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Code of Practice on Access to

Government Information

Matthew Taylor: To ask the Secretary of State for Defence if applicants requesting information under the Code of Practice on Access to Government Information are sent an acknowledgement by his Department that their request has been received. [72621]

Dr. Moonie: It is Ministry of Defence policy to answer all such requests under the terms of the Code of Practice on Access to Government Information whether or not it is mentioned by individual applicants. It is not general practice in the Ministry of Defence to acknowledge requests for information unless a substantive response cannot be given within 20 working days.

Matthew Taylor: To ask the Secretary of State for Defence to whom in his Department applicants under the Code of Practice on Access to Government Information should address their requests for information; and what the address is of this contact point. [72620]

Dr. Moonie: It is Ministry of Defence policy that all requests for information should be handled in accordance with the Code of Practice on Access to Government Information. Accordingly, there is no specific person to whom such requests need to be addressed. The MOD Internet site gives contact points for some subjects that attract frequent requests for information, an e-mail address for other enquiries and an address for the Ministerial Correspondence Unit. Our Information Leaflet "MOD and Open Government" is currently being revised to update the contact details and other information given there. In the meantime, Appendix 6 to the Lord Chancellor's Monitoring Report for 2001 gives details for the section which has the policy lead in MOD on the Code of Practice on Access to Government Information.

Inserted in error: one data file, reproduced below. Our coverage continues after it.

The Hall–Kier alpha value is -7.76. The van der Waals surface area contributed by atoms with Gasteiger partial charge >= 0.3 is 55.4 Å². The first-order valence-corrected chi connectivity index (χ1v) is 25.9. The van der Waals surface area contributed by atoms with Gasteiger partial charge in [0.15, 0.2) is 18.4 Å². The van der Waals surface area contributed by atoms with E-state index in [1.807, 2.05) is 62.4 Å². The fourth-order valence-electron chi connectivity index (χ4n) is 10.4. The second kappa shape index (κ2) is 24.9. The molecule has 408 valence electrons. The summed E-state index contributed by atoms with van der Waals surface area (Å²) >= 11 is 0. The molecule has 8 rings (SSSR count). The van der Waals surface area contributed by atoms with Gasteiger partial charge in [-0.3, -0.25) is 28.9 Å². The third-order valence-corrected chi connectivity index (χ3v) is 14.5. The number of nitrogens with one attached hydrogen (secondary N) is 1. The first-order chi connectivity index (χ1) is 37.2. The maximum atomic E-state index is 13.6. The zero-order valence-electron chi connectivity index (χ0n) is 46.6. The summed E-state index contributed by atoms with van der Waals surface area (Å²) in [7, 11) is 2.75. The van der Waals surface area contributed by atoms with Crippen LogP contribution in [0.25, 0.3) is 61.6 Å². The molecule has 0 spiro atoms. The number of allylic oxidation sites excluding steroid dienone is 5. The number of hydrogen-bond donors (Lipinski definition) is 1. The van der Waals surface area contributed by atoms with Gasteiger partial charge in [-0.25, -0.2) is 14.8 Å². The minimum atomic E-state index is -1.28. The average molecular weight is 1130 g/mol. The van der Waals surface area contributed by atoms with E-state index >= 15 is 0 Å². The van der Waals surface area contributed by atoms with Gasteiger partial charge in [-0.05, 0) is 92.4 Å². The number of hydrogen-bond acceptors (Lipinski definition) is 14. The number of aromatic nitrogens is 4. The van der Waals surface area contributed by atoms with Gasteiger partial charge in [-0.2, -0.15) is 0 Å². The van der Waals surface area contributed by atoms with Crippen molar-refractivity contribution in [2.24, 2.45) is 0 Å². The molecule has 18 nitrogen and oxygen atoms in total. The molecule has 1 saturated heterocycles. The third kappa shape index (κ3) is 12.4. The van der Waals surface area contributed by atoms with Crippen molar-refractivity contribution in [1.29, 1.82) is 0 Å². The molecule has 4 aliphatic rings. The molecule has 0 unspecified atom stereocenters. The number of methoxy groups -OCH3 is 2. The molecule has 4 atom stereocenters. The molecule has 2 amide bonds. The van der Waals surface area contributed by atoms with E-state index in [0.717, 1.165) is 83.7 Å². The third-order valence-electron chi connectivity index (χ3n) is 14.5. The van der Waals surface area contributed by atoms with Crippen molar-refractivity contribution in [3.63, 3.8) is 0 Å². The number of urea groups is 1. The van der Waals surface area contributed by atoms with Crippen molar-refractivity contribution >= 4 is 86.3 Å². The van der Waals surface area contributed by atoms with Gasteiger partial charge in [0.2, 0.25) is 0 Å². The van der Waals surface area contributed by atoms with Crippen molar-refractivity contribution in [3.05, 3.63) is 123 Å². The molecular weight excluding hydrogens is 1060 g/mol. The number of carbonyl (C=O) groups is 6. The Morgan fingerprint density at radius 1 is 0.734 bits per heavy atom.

Parliamentary Answers

Mr. Andrew Turner: To ask the Secretary of State for Defence (1) whether it is his policy to ensure that documents referred to in parliamentary answers are available via his Department's website; [72293]

Dr. Moonie: The Ministry of Defence aims to be as helpful as possible in responding to hon Members' questions. Where it is appropriate to refer hon Members to other documents as part of the substantive reply, this may be done by making hard copies available in the Libraries of the House, or by reference to material available on the MOD website at http://www.mod.uk. However, some documents referred to in parliamentary answers are published by organisations outside the Department and these will not necessarily be appropriate

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for inclusion on the Department's website. Additionally, not all documents produced by the Department are available electronically.

If a document on the Department's website has been referred to in a parliamentary answer it will generally continue to be available there. Some information of a transitory nature—for example the operational low flying timetable—will be updated periodically, but most reports and policy papers are retained permanently without amendment. Because the structure of the Department's website changes over time, document addresses given in parliamentary answers may also change, but significant documents will almost certainly continue to be available elsewhere on the website.

Departmental Report

Mr. Beith: To ask the Secretary of State for Defence what the cost was of publishing his Department's annual report for each of the past five years. [70475]

Dr. Moonie: The Ministry of Defence meets the requirement to report past performance and future spending plans to Parliament by producing two separate documents—the Government's Expenditure Plans (published in the spring), and the Departmental Performance Report (published in the autumn).

The costs of printing and publishing these reports are largely borne by The Stationery Office, with whom the contract for producing Command Papers is held. The Stationery Office recoups these costs on a commercial basis through sales of the Reports, including those copies purchased by the MOD for its own use. The MOD also pays for any additional printing or publication costs not covered by the contract with The Stationery Office. Where these costs are readily identifiable they are shown in the following table. The remaining data are not held centrally and could only be provided at disproportionate cost.

YearGovernment's Expenditure Plans (£)Departmental Performance Report (£)
1998-3,700
1999-7,100
2000-6,803
20014,76812,610
20022,020To be published in October